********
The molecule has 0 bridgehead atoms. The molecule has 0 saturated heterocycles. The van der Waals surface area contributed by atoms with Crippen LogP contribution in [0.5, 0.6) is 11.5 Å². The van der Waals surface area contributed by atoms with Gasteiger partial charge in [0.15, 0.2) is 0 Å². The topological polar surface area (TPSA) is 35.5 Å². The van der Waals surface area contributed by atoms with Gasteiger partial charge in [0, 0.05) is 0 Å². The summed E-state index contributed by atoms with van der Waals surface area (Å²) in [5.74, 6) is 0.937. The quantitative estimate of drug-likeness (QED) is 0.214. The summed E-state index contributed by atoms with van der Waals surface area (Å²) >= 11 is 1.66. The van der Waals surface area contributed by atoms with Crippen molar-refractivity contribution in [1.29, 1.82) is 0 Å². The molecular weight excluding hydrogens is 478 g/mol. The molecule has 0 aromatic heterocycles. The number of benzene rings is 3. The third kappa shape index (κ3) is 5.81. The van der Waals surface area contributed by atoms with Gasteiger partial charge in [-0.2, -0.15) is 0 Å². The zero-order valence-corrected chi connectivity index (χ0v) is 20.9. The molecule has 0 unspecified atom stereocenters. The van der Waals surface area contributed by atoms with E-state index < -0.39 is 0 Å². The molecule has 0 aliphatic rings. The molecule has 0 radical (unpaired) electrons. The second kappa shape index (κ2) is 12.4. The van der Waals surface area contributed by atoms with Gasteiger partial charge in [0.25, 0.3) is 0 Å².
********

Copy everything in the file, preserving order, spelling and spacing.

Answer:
The molecule has 0 bridgehead atoms. The molecule has 0 saturated heterocycles. The van der Waals surface area contributed by atoms with Crippen LogP contribution in [0.5, 0.6) is 11.5 Å². The van der Waals surface area contributed by atoms with Gasteiger partial charge in [0.15, 0.2) is 0 Å². The topological polar surface area (TPSA) is 35.5 Å². The van der Waals surface area contributed by atoms with Gasteiger partial charge in [0, 0.05) is 0 Å². The summed E-state index contributed by atoms with van der Waals surface area (Å²) in [5.74, 6) is 0.937. The quantitative estimate of drug-likeness (QED) is 0.214. The summed E-state index contributed by atoms with van der Waals surface area (Å²) >= 11 is 1.66. The van der Waals surface area contributed by atoms with Crippen molar-refractivity contribution in [1.29, 1.82) is 0 Å². The molecular weight excluding hydrogens is 478 g/mol. The molecule has 0 aromatic heterocycles. The number of benzene rings is 3. The third kappa shape index (κ3) is 5.81. The van der Waals surface area contributed by atoms with Gasteiger partial charge in [-0.2, -0.15) is 0 Å². The zero-order valence-corrected chi connectivity index (χ0v) is 20.9. The molecule has 0 unspecified atom stereocenters. The van der Waals surface area contributed by atoms with E-state index < -0.39 is 0 Å². The molecule has 0 aliphatic rings. The molecule has 0 radical (unpaired) electrons. The second kappa shape index (κ2) is 12.4. The van der Waals surface area contributed by atoms with Gasteiger partial charge in [0.25, 0.3) is 0 Å².